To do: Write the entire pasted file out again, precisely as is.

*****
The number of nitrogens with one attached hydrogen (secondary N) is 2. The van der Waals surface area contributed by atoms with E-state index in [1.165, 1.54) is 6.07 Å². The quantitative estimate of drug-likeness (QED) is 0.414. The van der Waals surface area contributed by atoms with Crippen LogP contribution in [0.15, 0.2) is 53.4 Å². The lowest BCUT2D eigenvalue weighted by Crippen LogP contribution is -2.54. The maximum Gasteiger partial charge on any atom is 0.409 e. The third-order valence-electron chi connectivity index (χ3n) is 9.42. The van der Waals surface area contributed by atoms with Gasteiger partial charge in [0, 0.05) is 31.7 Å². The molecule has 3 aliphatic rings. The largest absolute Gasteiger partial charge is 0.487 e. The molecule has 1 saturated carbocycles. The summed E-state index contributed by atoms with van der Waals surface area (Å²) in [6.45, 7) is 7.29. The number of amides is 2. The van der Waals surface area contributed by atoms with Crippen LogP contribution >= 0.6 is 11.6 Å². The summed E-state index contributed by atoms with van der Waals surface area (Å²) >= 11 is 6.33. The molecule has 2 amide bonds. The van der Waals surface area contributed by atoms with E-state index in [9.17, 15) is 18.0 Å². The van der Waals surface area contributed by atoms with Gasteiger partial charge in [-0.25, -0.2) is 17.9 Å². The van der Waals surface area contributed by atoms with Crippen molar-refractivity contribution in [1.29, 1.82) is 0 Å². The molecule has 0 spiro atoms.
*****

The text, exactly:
The number of nitrogens with one attached hydrogen (secondary N) is 2. The van der Waals surface area contributed by atoms with E-state index in [1.165, 1.54) is 6.07 Å². The quantitative estimate of drug-likeness (QED) is 0.414. The van der Waals surface area contributed by atoms with Crippen LogP contribution in [0.15, 0.2) is 53.4 Å². The lowest BCUT2D eigenvalue weighted by Crippen LogP contribution is -2.54. The maximum Gasteiger partial charge on any atom is 0.409 e. The third-order valence-electron chi connectivity index (χ3n) is 9.42. The van der Waals surface area contributed by atoms with Gasteiger partial charge in [0, 0.05) is 31.7 Å². The molecule has 3 aliphatic rings. The largest absolute Gasteiger partial charge is 0.487 e. The molecule has 1 saturated carbocycles. The summed E-state index contributed by atoms with van der Waals surface area (Å²) in [6.45, 7) is 7.29. The number of amides is 2. The van der Waals surface area contributed by atoms with Crippen LogP contribution >= 0.6 is 11.6 Å². The summed E-state index contributed by atoms with van der Waals surface area (Å²) >= 11 is 6.33. The molecule has 2 amide bonds. The van der Waals surface area contributed by atoms with E-state index in [9.17, 15) is 18.0 Å². The van der Waals surface area contributed by atoms with Gasteiger partial charge in [-0.25, -0.2) is 17.9 Å². The van der Waals surface area contributed by atoms with Crippen molar-refractivity contribution in [1.29, 1.82) is 0 Å². The molecule has 0 spiro atoms.